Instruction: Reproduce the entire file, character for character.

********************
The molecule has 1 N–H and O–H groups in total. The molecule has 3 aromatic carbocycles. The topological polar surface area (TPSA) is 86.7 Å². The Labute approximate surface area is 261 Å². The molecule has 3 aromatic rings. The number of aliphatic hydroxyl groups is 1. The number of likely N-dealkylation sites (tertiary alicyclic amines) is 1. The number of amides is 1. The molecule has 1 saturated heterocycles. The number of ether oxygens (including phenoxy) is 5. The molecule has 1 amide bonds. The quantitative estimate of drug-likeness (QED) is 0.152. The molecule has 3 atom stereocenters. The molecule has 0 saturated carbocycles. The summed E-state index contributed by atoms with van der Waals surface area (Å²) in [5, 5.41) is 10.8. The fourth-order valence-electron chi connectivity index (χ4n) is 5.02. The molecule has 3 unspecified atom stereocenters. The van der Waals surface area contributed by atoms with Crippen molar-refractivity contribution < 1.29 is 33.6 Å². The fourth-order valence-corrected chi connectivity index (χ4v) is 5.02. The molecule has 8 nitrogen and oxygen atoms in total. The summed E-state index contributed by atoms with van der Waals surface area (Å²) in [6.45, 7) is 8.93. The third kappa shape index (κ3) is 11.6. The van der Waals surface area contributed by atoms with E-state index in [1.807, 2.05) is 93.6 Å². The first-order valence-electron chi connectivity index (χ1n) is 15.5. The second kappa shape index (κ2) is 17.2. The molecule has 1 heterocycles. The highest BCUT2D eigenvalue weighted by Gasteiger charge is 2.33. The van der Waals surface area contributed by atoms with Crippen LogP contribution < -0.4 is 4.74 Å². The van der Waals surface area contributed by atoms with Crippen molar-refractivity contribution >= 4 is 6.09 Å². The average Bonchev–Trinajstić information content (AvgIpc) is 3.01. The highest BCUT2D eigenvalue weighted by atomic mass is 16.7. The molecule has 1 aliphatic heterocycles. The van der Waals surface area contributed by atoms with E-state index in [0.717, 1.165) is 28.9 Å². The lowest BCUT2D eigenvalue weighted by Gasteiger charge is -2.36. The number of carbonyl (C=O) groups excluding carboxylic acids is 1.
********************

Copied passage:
The molecule has 1 N–H and O–H groups in total. The molecule has 3 aromatic carbocycles. The topological polar surface area (TPSA) is 86.7 Å². The Labute approximate surface area is 261 Å². The molecule has 3 aromatic rings. The number of aliphatic hydroxyl groups is 1. The number of likely N-dealkylation sites (tertiary alicyclic amines) is 1. The number of amides is 1. The molecule has 1 saturated heterocycles. The number of ether oxygens (including phenoxy) is 5. The molecule has 1 amide bonds. The quantitative estimate of drug-likeness (QED) is 0.152. The molecule has 3 atom stereocenters. The molecule has 0 saturated carbocycles. The summed E-state index contributed by atoms with van der Waals surface area (Å²) in [5, 5.41) is 10.8. The fourth-order valence-electron chi connectivity index (χ4n) is 5.02. The molecule has 3 unspecified atom stereocenters. The van der Waals surface area contributed by atoms with Crippen molar-refractivity contribution < 1.29 is 33.6 Å². The fourth-order valence-corrected chi connectivity index (χ4v) is 5.02. The molecule has 8 nitrogen and oxygen atoms in total. The summed E-state index contributed by atoms with van der Waals surface area (Å²) in [6.45, 7) is 8.93. The third kappa shape index (κ3) is 11.6. The van der Waals surface area contributed by atoms with E-state index in [1.807, 2.05) is 93.6 Å². The first-order valence-electron chi connectivity index (χ1n) is 15.5. The second kappa shape index (κ2) is 17.2. The molecule has 1 heterocycles. The highest BCUT2D eigenvalue weighted by Gasteiger charge is 2.33. The van der Waals surface area contributed by atoms with Crippen LogP contribution < -0.4 is 4.74 Å². The van der Waals surface area contributed by atoms with Crippen molar-refractivity contribution >= 4 is 6.09 Å². The average Bonchev–Trinajstić information content (AvgIpc) is 3.01. The highest BCUT2D eigenvalue weighted by atomic mass is 16.7. The molecule has 1 aliphatic heterocycles. The van der Waals surface area contributed by atoms with E-state index in [0.717, 1.165) is 28.9 Å². The lowest BCUT2D eigenvalue weighted by Gasteiger charge is -2.36. The number of carbonyl (C=O) groups excluding carboxylic acids is 1.